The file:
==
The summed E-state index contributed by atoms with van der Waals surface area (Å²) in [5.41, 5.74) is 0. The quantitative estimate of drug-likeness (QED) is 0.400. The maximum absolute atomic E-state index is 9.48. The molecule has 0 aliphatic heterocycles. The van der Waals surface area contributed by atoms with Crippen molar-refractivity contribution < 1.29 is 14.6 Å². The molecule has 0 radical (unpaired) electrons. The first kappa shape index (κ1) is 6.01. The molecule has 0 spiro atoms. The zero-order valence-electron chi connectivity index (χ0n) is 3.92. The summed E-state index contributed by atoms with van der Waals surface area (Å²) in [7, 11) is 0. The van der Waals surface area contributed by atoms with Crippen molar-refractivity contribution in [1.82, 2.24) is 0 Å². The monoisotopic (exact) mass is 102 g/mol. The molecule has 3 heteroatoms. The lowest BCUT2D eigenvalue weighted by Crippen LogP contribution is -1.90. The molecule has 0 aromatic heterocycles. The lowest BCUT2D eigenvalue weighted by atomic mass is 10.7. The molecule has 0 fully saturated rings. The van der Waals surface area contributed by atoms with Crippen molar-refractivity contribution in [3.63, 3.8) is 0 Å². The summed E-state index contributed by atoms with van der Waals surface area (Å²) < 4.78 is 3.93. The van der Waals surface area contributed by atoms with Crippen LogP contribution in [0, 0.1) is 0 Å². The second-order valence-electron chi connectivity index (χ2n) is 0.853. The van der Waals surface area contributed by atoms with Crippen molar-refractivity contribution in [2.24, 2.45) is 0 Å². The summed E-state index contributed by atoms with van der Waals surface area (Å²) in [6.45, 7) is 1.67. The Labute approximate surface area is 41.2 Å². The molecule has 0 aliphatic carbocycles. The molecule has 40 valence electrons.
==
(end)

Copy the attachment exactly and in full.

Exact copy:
The summed E-state index contributed by atoms with van der Waals surface area (Å²) in [5.41, 5.74) is 0. The quantitative estimate of drug-likeness (QED) is 0.400. The maximum absolute atomic E-state index is 9.48. The molecule has 0 aliphatic heterocycles. The van der Waals surface area contributed by atoms with Crippen molar-refractivity contribution < 1.29 is 14.6 Å². The molecule has 0 radical (unpaired) electrons. The first kappa shape index (κ1) is 6.01. The molecule has 0 spiro atoms. The zero-order valence-electron chi connectivity index (χ0n) is 3.92. The summed E-state index contributed by atoms with van der Waals surface area (Å²) in [7, 11) is 0. The van der Waals surface area contributed by atoms with Crippen molar-refractivity contribution in [1.82, 2.24) is 0 Å². The monoisotopic (exact) mass is 102 g/mol. The molecule has 3 heteroatoms. The lowest BCUT2D eigenvalue weighted by Crippen LogP contribution is -1.90. The molecule has 0 aromatic heterocycles. The lowest BCUT2D eigenvalue weighted by atomic mass is 10.7. The molecule has 0 fully saturated rings. The van der Waals surface area contributed by atoms with Crippen molar-refractivity contribution in [3.63, 3.8) is 0 Å². The summed E-state index contributed by atoms with van der Waals surface area (Å²) < 4.78 is 3.93. The van der Waals surface area contributed by atoms with Crippen LogP contribution in [0, 0.1) is 0 Å². The second-order valence-electron chi connectivity index (χ2n) is 0.853. The van der Waals surface area contributed by atoms with Crippen molar-refractivity contribution in [2.24, 2.45) is 0 Å². The summed E-state index contributed by atoms with van der Waals surface area (Å²) in [6.45, 7) is 1.67. The Labute approximate surface area is 41.2 Å². The molecule has 0 aliphatic carbocycles. The molecule has 40 valence electrons.